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OFT Test claim: What this means for you/timescales


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Whilst the news of a test case by the OFT is very much welcomed and has been a long time coming, I'm sure many of you are wondering where this leaves your claim.

The agreement between OFT & 7 banks makes reference to the fact that it will be up to individual courts to decide whether cases be stayed or whether they should be allowed to continue. FOS is to suspend all investigations relating to bank charges unless the customer is suffering hardship and banks are freed from having to investigate complaints also subject to cases involving hardship.

If you have already issued a court claim then continue as normal until you hear otherwise from your court. Make sure you continue to comply with any orders and attend any hearings. Do be prepared for the fact that the court may issue a stay pending the outcome of the test case and this could take some time.

If you have not yet issued a court claim do stick with your time table as before and issue a claim. If you do not issue a claim until after the test case, you may lose the right to claim some of the older charges under the Limitation Act. Your claim may well be stayed but at least you have your foot in the door and will therefore be at the front of the queue when it comes to payouts after a successful test case.

The OFT is relying on both unlawful penalties and UTCCRs in its submissions and therefore will affect all claims. The banks involved represent 90% of all UK banks and those who are not involved in the action have agreed to be bound by the decision. The test case if successful on the substantive issue of whether the Unfair Terms in Consumer Contracts Regulations 1999 apply or whether the charges are capable of amounting to penalties will go on to consider issues fairness and whether in fact the charges are penalties.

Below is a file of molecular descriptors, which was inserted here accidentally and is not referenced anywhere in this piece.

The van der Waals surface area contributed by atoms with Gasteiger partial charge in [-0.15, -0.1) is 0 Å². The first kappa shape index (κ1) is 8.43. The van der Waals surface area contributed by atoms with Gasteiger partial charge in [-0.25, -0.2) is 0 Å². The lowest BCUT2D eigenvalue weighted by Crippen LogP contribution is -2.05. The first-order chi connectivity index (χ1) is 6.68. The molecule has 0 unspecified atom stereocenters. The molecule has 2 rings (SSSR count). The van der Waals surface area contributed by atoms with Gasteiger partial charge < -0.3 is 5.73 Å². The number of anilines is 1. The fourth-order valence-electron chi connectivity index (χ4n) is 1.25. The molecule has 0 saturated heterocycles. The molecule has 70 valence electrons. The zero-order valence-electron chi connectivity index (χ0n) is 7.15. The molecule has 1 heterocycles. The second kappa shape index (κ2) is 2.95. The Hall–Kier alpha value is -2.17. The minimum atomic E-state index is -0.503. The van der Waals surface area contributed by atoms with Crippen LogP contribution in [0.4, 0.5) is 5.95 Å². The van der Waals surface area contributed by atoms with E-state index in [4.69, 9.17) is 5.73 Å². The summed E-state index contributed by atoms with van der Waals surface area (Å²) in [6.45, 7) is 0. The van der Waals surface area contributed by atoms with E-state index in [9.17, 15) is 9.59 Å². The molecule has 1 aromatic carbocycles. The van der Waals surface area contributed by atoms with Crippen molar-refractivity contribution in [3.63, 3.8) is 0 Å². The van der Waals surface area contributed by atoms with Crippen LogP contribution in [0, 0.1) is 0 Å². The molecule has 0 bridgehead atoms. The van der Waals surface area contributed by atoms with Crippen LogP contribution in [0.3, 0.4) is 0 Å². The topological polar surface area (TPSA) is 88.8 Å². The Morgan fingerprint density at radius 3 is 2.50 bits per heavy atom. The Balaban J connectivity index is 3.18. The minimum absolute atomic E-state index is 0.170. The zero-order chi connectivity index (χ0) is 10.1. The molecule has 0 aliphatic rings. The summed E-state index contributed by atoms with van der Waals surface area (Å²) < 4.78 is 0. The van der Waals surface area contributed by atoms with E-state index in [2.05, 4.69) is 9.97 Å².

The OFT test case only relates to personal accounts as oppose to business accounts and also has no bearing on credit card claims.

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  • 5 months later...

Likely Time Scales

 

The test case is essntially divided into two rounds. The first looks at the legal question of whether the UTCCRs apply or whether the charges are capable in law of amounting to a penalty. The second is a question of fact whether the charges are actually unfair or penalties by looking at the costs of the banks in dealing with a customers breach.

 

The test case starting on 16th is only looking at the first issue. The trial is expected to last three weeks with judgment expected to be handed down in May.

 

Once judgment has been handed down there will be an inevitable appeal by the losing party(ies). Leave may be granted by the High court. If leave is denied by the High Court then an application to appeal can be made to either the Court of Appeal or House of Lords if they use the leapfrog procedure. There will be a further few weeks to see if leave has been granted by the appeal court. If leave is refused that is it for the first round.

 

If leave is granted then it will be a further wait for the appeal court. The OFT has said any appeal will be fast tracked (not in the sense of fast track in the county court) but even then you're looking at a minimum of 6 mths being optimistic 12 months more likely. If it goes to Court of Appeal there is then a further appeal to the House of Lords possible. If a preliminary ruling from Europe is required this will delay things also.

 

If the banks win on this first stage then end of story.

 

If the OFT is successful, then on to round two to decide whether charges are actually unfair or amount to a penalty. This is the stage where there may be a compromise agreement. If the legal issues are resolved in our favour then its almost certain that the charges are disproportionate or penalties. Its also a question of fact rather than a question of law so is not likely to be subject to an appeal. So the second stage should be shorter than the first.

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